55. BigBlueAL

      BTW MJ had 4 seasons in a row with TS% at 60% or better. His lowest usage in any of those seasons was 32.1%.

      This was all before he retired the 1st time. He was still pretty damn good when he returned from his 1st retirement too but he was obviously alot less active on D and not as efficient even though he became a decent 3pt shooter when he returned.

      Look man I aint hating on LeBron, the guy is amazing. But these comparisons to MJ right now are so premature its not even funny. Let LeBron play a few more years before we can truly start a debate. I will say this, LeBron is a helluva better comparison to MJ than Kobe.

      Also yeah the pace in the late 80′s/early 90′s was higher than now but the Bulls were always one of the slower paced teams in the NBA believe it or not. In the 3 seasons playing for Doug Collins they were the slowest paced team in the NBA twice!! Even under Phil they were still a slow paced team, were last in pace in one of the title years and were always in the lower half in pace.

      I found that pretty interesting to be honest, I remember the first 3 title teams pressing alot and running similar to the current Heat team especially off turnovers.

    56. jon abbey

      LeBron has a chance to get past Jordan for his career, but Jordan was much better at controlling a game for the full 48 minutes than LeBron has ever shown. when the Pacers were going on those 10-0 runs in the first half tonight, Jordan would never let the opposition do that while being as passive as LeBron was.

    57. bidiong

      jon abbey:
      LeBron has a chance to get past Jordan for his career, but Jordan was much better at controlling a game for the full 48 minutes than LeBron has ever shown. when the Pacers were going on those 10-0 runs in the first half tonight, Jordan would never let the opposition do that while being as passive as LeBron was.

      That’s because Jordan had a killer instinct that LeBron doesn’t have. I don’t think LeBron hates losing like Jordan did.

    58. d-mar

      BigBlueAL:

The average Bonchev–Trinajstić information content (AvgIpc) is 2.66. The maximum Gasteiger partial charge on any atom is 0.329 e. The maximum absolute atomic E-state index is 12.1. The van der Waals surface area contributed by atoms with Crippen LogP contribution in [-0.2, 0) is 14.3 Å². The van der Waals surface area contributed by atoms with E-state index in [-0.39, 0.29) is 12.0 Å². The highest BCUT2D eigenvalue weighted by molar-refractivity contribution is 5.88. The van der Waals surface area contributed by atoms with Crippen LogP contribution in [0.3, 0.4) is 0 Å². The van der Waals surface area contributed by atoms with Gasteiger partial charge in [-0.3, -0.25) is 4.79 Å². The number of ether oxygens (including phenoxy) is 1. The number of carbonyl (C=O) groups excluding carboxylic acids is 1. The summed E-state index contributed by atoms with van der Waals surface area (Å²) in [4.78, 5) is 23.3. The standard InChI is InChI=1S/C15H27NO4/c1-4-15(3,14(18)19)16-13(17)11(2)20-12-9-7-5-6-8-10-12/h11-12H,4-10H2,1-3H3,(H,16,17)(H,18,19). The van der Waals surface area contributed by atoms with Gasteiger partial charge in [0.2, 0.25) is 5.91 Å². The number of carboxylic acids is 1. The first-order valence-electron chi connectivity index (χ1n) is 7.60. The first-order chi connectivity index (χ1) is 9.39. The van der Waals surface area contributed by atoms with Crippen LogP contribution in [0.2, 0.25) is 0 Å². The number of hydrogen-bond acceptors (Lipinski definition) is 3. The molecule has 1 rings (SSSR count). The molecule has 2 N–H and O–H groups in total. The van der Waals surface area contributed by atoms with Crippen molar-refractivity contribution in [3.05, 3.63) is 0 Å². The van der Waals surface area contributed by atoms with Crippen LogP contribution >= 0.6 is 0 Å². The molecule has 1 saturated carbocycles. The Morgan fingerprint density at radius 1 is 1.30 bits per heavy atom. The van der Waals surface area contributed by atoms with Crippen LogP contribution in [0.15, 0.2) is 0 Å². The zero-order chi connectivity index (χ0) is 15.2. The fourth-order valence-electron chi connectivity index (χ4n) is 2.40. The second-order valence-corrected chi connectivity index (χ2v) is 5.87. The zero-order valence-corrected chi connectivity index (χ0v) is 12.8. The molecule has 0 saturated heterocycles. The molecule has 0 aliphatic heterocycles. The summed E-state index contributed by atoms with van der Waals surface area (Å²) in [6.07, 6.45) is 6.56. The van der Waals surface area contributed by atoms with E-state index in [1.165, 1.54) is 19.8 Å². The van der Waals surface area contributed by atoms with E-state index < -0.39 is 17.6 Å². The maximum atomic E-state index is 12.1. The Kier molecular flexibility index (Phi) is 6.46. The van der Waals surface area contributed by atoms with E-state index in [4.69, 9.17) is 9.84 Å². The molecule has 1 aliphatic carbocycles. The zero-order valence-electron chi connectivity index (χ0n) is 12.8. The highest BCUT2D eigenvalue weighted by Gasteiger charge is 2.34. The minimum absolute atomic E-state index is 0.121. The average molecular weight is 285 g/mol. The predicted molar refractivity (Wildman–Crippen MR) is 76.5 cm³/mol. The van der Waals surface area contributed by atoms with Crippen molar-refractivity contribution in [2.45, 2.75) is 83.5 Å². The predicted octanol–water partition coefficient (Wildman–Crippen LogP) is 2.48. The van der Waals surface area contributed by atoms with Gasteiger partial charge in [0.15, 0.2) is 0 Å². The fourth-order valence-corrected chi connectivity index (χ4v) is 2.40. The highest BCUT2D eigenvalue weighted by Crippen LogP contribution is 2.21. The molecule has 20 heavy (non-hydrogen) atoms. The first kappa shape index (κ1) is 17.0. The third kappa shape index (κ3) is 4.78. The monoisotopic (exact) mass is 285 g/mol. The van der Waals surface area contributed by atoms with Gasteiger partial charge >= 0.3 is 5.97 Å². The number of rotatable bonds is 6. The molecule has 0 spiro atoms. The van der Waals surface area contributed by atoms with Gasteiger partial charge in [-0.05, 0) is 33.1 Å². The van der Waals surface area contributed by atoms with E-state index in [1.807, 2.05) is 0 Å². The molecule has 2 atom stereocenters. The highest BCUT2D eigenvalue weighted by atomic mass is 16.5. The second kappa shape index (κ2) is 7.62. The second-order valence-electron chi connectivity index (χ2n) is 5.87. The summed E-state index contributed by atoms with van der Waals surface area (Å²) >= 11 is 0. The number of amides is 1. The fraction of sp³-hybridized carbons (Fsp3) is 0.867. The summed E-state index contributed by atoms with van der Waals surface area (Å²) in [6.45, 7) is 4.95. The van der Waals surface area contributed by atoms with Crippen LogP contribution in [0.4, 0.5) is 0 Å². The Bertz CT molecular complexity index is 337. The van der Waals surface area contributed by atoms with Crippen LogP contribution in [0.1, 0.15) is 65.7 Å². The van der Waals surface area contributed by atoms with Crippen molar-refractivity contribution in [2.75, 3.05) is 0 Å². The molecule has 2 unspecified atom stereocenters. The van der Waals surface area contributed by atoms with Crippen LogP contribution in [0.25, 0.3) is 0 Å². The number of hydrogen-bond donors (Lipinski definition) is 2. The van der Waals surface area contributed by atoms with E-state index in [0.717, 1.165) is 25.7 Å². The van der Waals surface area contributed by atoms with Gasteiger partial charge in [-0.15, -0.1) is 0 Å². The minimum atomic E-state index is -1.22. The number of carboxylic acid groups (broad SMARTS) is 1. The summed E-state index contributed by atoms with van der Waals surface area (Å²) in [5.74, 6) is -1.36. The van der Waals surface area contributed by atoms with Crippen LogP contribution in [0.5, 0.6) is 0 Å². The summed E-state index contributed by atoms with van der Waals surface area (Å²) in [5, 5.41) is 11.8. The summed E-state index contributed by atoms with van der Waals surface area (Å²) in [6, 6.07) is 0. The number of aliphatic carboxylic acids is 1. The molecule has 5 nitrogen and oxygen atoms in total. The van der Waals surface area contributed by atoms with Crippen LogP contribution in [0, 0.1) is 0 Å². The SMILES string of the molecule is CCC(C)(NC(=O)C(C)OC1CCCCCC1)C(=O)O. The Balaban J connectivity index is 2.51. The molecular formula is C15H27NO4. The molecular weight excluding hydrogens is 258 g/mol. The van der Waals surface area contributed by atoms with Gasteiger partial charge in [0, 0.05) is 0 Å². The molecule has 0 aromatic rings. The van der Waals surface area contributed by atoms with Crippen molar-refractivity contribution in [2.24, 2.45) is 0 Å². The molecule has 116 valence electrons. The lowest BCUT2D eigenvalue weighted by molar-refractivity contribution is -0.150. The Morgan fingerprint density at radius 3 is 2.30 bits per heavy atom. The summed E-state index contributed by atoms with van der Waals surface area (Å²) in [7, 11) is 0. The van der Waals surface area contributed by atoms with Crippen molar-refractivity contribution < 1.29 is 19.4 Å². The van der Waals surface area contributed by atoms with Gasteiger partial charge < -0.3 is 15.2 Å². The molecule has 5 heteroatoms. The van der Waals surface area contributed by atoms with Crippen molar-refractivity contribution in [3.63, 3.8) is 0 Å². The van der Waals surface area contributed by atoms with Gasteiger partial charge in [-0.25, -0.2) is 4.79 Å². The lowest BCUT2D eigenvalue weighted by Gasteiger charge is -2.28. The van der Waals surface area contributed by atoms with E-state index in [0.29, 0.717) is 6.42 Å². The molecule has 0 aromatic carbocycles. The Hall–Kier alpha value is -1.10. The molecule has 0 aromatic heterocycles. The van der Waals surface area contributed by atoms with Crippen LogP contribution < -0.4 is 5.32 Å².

If Stephenson had played like this in Game 6 Knicks would be playing the Heat right now.

      That’s what killed me about that game, that we let a scrub like Lance Stephenson beat us.

      But I really should not have called him a scrub, he’s obviously a budding NBA superstar.

    59. BigBlueAL

      What makes LeBron so amazing to watch are the plays he makes that dont involve scoring necessarily. His blocks on D, his great passes and amazing athleticism on fast breaks. But like I mentioned earlier those were things MJ did all the time too when he was younger.

      MJ when he returned from baseball was all about posting up and killing you with his mid-range game. It will be interesting to see when LeBron reaches his early 30′s if he can evolve his offensive game enough and still be great like MJ was. He cant possibly be this athletically amazing for his entire career.

    60. nicos

      Watching George go off against Miami makes you appreciate the job the Knicks (esp. Shump) did on him- .492 TS% with a TO% over 18%.

    61. ruruland

      bidiong:
      Also, just want to say I love to follow your guy’s comments you’ve given me a different perspective on statistics I never had and I’m still largely a dumbass but I like to follow the banter between all of you.

      Stick around!

    62. ruruland

      nicos:
      Watching George go off against Miami makes you appreciate the job the Knicks (esp. Shump) did on him- .492 TS% with a TO% over 18%.

      Against Lebron and Wade no less.

    63. BigBlueAL

      nicos:
      Watching George go off against Miami makes you appreciate the job the Knicks (esp. Shump) did on him- .492 TS% with a TO% over 18%.

      For me at least it is truly remarkable how much more I love Shump now compared to just a couple of months ago. Loved watching him last season as a rookie but he was so bad on offense it kept me from truly being on his bandwagon.

      He obviously struggled early this year returning from his injury (at times looked truly awful offensively) but his improved shooting toward the end of the regular season, getting back to the great D we saw last season and most importantly for me his competitiveness during the playoffs really impressed the hell out of me. Kid aint afraid thats for sure.

      I really cant wait to watch his game improve and evolve over the next few seasons.